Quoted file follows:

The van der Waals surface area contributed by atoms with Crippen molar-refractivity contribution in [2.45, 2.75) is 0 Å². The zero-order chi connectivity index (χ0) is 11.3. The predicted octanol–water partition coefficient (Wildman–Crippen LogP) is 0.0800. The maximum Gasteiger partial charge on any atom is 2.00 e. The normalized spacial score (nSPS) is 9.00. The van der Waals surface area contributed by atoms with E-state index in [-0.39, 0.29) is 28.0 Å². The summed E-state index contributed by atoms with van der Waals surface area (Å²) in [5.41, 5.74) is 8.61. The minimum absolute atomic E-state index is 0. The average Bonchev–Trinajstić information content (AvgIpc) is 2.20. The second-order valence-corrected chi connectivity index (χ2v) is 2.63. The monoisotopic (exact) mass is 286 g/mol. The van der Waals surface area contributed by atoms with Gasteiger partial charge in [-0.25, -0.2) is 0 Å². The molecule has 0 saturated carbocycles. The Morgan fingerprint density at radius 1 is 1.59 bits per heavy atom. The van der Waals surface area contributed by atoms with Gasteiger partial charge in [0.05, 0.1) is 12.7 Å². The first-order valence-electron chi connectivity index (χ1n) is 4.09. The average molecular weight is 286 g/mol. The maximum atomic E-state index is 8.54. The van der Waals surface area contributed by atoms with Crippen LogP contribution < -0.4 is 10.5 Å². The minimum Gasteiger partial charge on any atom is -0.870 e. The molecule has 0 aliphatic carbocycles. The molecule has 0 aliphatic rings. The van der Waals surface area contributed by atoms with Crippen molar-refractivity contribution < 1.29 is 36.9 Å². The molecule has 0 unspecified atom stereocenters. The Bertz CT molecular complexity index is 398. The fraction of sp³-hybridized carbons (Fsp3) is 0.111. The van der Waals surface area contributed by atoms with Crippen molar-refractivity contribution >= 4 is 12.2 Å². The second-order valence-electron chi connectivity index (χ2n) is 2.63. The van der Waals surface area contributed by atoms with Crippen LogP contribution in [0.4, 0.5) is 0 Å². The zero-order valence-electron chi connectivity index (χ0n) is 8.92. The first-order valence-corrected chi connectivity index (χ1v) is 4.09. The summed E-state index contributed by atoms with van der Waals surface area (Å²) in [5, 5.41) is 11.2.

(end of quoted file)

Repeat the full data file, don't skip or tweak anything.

The van der Waals surface area contributed by atoms with Crippen molar-refractivity contribution in [2.45, 2.75) is 0 Å². The zero-order chi connectivity index (χ0) is 11.3. The predicted octanol–water partition coefficient (Wildman–Crippen LogP) is 0.0800. The maximum Gasteiger partial charge on any atom is 2.00 e. The normalized spacial score (nSPS) is 9.00. The van der Waals surface area contributed by atoms with E-state index in [-0.39, 0.29) is 28.0 Å². The summed E-state index contributed by atoms with van der Waals surface area (Å²) in [5.41, 5.74) is 8.61. The minimum absolute atomic E-state index is 0. The average Bonchev–Trinajstić information content (AvgIpc) is 2.20. The second-order valence-corrected chi connectivity index (χ2v) is 2.63. The monoisotopic (exact) mass is 286 g/mol. The van der Waals surface area contributed by atoms with Gasteiger partial charge in [-0.25, -0.2) is 0 Å². The molecule has 0 saturated carbocycles. The Morgan fingerprint density at radius 1 is 1.59 bits per heavy atom. The van der Waals surface area contributed by atoms with Gasteiger partial charge in [0.05, 0.1) is 12.7 Å². The first-order valence-electron chi connectivity index (χ1n) is 4.09. The average molecular weight is 286 g/mol. The maximum atomic E-state index is 8.54. The van der Waals surface area contributed by atoms with Crippen LogP contribution < -0.4 is 10.5 Å². The minimum Gasteiger partial charge on any atom is -0.870 e. The molecule has 0 aliphatic carbocycles. The molecule has 0 aliphatic rings. The van der Waals surface area contributed by atoms with Crippen molar-refractivity contribution < 1.29 is 36.9 Å². The molecule has 0 unspecified atom stereocenters. The Bertz CT molecular complexity index is 398. The fraction of sp³-hybridized carbons (Fsp3) is 0.111. The van der Waals surface area contributed by atoms with Crippen molar-refractivity contribution >= 4 is 12.2 Å². The second-order valence-electron chi connectivity index (χ2n) is 2.63. The van der Waals surface area contributed by atoms with Crippen LogP contribution in [0.4, 0.5) is 0 Å². The zero-order valence-electron chi connectivity index (χ0n) is 8.92. The first-order valence-corrected chi connectivity index (χ1v) is 4.09. The summed E-state index contributed by atoms with van der Waals surface area (Å²) in [5, 5.41) is 11.2.